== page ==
Hundreds attend funeral of Syria goalkeeper turned rebel icon
Abdelbaset al-Sarout, 27 years old, rose to prominence as a goalkeeper for his home city Homs, a bastion of early revolutionary protests since subjected to a devastating siege and recaptured by Bashar al-Assad's regime. He also won international titles representing Syria.
When peaceful protesters took to the streets eight years ago, calling for an end to Assad's stranglehold on power, Sarout gained a second stardom as a revolutionary icon and popular singer of protest songs.
Sarout died on Saturday after he was wounded on Thursday night in clashes on the edge of the embattled Idlib region in northwest Syria.
After a brutal regime crackdown on the protests, he took up arms, eventually joining the Jaish al-Izza rebel group, with whom he was fighting when he was wounded.
He was among the hundreds of rebel fighters who were "evacuated" from Homs in 2014 under a deal of surrender which brought an end to the years-long suffocating siege.
When that armed battle became dominated by increasingly hard-line Islamist groups, Sarout was seen as a representative of the original aims of the revolution, although later, more hard-line statements made by the goalkeeper have marred his memory for some.
He came to be known as the "guardian of freedom", a play on the Arabic word for goalkeeper.
On Sunday, hundreds of supporters joined a procession of vehicles driving Sarout's body wrapped in a bright white shroud to the mosque in the northwestern village of Dana, an AFP reporter said.
Among them were fighters who brandished their weapons and fired shots into the air.
As his body was transported over the crowd outside the mosque, dozens held up their mobile phones to grab images.
A couple of men laid Sarout to rest in the deep red earth of a cemetery bordering golden fields, as hundreds thronged around to get a last glimpse of the young fighter.
Syrian activists and opposition supporters have flooded Twitter with eulogies for a man they describe as the "goalkeeper of the revolution" or "songbird of the revolution".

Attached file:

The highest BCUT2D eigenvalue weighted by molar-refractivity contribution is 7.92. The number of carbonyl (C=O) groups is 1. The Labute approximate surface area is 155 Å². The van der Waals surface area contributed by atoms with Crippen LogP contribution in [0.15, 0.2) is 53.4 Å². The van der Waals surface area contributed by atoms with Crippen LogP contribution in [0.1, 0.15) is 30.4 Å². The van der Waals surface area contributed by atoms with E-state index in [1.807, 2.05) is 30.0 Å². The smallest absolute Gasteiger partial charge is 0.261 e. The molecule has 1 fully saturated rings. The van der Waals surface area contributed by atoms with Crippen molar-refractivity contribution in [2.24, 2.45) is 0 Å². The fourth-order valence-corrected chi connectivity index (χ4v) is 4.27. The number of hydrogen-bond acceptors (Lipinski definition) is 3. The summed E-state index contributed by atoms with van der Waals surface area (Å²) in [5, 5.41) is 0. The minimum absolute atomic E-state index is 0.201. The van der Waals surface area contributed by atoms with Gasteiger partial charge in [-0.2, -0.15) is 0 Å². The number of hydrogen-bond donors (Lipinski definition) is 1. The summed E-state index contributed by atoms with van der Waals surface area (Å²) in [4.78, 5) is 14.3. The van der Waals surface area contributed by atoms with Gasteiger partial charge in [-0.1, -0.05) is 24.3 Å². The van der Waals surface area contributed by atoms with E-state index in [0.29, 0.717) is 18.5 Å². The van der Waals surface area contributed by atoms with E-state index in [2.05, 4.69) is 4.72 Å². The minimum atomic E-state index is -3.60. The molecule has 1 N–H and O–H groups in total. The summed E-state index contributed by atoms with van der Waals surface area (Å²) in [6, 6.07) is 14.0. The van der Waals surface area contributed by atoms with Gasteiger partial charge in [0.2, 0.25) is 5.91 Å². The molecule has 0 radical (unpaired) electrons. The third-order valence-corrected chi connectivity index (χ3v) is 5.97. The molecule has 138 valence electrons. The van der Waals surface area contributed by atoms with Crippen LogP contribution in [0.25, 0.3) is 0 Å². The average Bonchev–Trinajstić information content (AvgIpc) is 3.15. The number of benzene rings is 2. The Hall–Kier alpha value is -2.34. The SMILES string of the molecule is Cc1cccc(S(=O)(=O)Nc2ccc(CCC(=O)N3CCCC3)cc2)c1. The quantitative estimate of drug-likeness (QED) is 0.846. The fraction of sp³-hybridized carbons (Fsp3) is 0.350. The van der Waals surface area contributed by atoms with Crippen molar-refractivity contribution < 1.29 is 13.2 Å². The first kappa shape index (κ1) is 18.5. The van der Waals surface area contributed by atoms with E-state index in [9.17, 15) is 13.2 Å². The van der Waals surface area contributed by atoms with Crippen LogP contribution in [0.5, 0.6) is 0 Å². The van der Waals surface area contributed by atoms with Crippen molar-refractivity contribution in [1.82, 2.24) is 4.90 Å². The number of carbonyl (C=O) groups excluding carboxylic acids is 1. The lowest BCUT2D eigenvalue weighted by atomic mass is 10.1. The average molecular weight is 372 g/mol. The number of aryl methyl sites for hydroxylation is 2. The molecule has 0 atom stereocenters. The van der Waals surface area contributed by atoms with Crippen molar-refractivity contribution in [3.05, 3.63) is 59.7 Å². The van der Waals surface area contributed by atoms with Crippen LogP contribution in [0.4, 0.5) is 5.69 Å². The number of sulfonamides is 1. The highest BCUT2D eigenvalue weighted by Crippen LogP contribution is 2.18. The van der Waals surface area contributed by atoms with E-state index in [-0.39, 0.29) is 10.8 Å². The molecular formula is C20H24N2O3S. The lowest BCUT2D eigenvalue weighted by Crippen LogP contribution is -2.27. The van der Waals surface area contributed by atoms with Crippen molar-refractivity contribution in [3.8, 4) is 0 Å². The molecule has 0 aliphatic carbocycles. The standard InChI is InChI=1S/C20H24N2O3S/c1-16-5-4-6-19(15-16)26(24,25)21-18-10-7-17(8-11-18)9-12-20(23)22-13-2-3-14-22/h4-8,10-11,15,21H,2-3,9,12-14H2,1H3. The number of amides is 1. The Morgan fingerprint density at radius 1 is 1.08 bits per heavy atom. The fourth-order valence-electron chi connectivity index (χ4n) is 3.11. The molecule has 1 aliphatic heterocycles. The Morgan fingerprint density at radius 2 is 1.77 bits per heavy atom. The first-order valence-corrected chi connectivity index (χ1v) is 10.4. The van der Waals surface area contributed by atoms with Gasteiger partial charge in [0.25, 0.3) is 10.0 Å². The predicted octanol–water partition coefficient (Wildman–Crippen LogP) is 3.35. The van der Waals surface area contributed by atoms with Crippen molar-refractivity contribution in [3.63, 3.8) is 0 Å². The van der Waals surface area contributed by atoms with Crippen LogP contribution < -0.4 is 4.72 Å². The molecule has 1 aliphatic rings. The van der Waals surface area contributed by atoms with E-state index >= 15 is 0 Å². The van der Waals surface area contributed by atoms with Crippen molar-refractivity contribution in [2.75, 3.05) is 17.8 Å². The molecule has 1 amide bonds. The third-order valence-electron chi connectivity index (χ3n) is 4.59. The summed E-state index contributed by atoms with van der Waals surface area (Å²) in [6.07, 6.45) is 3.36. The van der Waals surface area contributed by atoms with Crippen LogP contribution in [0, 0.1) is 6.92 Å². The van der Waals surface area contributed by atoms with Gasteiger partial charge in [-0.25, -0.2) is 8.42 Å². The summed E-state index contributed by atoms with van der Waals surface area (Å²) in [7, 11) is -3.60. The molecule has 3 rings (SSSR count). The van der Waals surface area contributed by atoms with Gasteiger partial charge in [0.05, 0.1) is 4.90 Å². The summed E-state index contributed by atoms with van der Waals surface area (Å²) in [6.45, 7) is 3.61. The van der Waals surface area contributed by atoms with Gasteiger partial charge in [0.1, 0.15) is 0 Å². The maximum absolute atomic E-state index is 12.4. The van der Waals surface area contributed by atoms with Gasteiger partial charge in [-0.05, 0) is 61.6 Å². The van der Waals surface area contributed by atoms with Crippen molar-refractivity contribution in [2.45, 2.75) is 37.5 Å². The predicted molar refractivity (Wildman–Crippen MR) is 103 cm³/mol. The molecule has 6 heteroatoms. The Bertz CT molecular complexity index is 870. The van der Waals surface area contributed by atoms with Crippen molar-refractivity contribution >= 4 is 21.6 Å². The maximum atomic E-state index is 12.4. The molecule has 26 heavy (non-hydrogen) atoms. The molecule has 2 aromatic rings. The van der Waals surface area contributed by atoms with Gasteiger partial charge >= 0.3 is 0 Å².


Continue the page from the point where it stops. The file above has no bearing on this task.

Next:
Lebanese political researcher and university professor Ziad Majed said Sarout was "the truest expression of the Syrian revolution, its twists and turns".
He went "from a peaceful protester and singer demanding dignity and freedom, to a fighter defending Homs... to successive changes of fighter identities," he wrote on Facebook.
He was "close for a while to extremism and its black banner, but then distanced himself and returned to the northern Hama countryside" where he was mortally wounded, Majed said.
Sarout starred in the documentary "Return to Homs", for which Syrian director Talal Derki was awarded at the Sundance Film Festival in 2014.
The Idlib region, which is dominated by the Hayat Tahrir al-Sham alliance led by Syria's former Al-Qaeda affiliate, is supposed to be protected by a Turkish-Russian buffer zone deal.
But it has come under intense bombardment since last April from the regime and its Russian ally, killing more than 330 civilians, according to the Syrian Observatory for Human Rights monitoring group.
The aerial bombardment has also caused the damage or destruction of at least 24 medical facilities as well as the displacement of 300,000 people.
Since Thursday, jihadists and allied rebels have been battling pro-government fighters on the edge of the Idlib region in the north of Hama province, leaving more than 250 fighters dead in total, it said.
|Syrians attend the burial of late rebel fighter Abdel-Basset al-Sarout in al-Dana [AFP/Getty]|
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